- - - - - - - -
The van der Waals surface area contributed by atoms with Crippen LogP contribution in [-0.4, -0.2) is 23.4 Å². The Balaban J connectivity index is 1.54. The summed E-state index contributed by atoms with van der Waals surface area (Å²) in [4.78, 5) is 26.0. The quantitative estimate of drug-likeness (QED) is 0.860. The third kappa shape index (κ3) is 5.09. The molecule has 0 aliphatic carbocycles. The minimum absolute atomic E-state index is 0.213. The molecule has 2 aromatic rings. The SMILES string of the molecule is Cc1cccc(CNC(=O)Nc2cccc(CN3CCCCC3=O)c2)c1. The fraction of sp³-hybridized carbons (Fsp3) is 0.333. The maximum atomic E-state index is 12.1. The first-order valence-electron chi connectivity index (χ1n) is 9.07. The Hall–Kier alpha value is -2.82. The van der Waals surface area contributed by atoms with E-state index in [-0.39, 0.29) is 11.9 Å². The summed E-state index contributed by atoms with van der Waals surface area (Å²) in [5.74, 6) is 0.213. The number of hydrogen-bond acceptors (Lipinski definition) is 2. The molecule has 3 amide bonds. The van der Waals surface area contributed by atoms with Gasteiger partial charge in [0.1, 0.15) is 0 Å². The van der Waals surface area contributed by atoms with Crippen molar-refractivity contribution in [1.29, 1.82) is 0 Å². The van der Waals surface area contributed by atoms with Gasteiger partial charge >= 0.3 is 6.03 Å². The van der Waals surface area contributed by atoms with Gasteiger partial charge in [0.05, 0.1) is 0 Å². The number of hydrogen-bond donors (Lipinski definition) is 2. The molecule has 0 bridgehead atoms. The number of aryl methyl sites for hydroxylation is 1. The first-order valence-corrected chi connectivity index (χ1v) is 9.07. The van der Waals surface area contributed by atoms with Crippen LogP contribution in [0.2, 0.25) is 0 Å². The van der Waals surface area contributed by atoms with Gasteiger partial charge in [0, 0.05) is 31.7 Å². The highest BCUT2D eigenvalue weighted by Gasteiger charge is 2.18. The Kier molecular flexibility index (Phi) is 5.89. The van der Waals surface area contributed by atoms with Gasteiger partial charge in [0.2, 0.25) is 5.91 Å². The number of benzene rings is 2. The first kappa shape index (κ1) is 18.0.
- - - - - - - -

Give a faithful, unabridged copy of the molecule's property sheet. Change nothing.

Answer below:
The van der Waals surface area contributed by atoms with Crippen LogP contribution in [-0.4, -0.2) is 23.4 Å². The Balaban J connectivity index is 1.54. The summed E-state index contributed by atoms with van der Waals surface area (Å²) in [4.78, 5) is 26.0. The quantitative estimate of drug-likeness (QED) is 0.860. The third kappa shape index (κ3) is 5.09. The molecule has 0 aliphatic carbocycles. The minimum absolute atomic E-state index is 0.213. The molecule has 2 aromatic rings. The SMILES string of the molecule is Cc1cccc(CNC(=O)Nc2cccc(CN3CCCCC3=O)c2)c1. The fraction of sp³-hybridized carbons (Fsp3) is 0.333. The maximum atomic E-state index is 12.1. The first-order valence-electron chi connectivity index (χ1n) is 9.07. The Hall–Kier alpha value is -2.82. The van der Waals surface area contributed by atoms with E-state index in [-0.39, 0.29) is 11.9 Å². The summed E-state index contributed by atoms with van der Waals surface area (Å²) in [5.74, 6) is 0.213. The number of hydrogen-bond acceptors (Lipinski definition) is 2. The molecule has 3 amide bonds. The van der Waals surface area contributed by atoms with Gasteiger partial charge in [0.1, 0.15) is 0 Å². The van der Waals surface area contributed by atoms with Crippen molar-refractivity contribution in [1.29, 1.82) is 0 Å². The van der Waals surface area contributed by atoms with Gasteiger partial charge >= 0.3 is 6.03 Å². The van der Waals surface area contributed by atoms with Gasteiger partial charge in [0.05, 0.1) is 0 Å². The number of hydrogen-bond donors (Lipinski definition) is 2. The molecule has 0 bridgehead atoms. The number of aryl methyl sites for hydroxylation is 1. The first-order valence-corrected chi connectivity index (χ1v) is 9.07. The van der Waals surface area contributed by atoms with Crippen LogP contribution in [0.2, 0.25) is 0 Å². The van der Waals surface area contributed by atoms with Gasteiger partial charge in [0, 0.05) is 31.7 Å². The highest BCUT2D eigenvalue weighted by Gasteiger charge is 2.18. The Kier molecular flexibility index (Phi) is 5.89. The van der Waals surface area contributed by atoms with Gasteiger partial charge in [0.2, 0.25) is 5.91 Å². The number of benzene rings is 2. The first kappa shape index (κ1) is 18.0.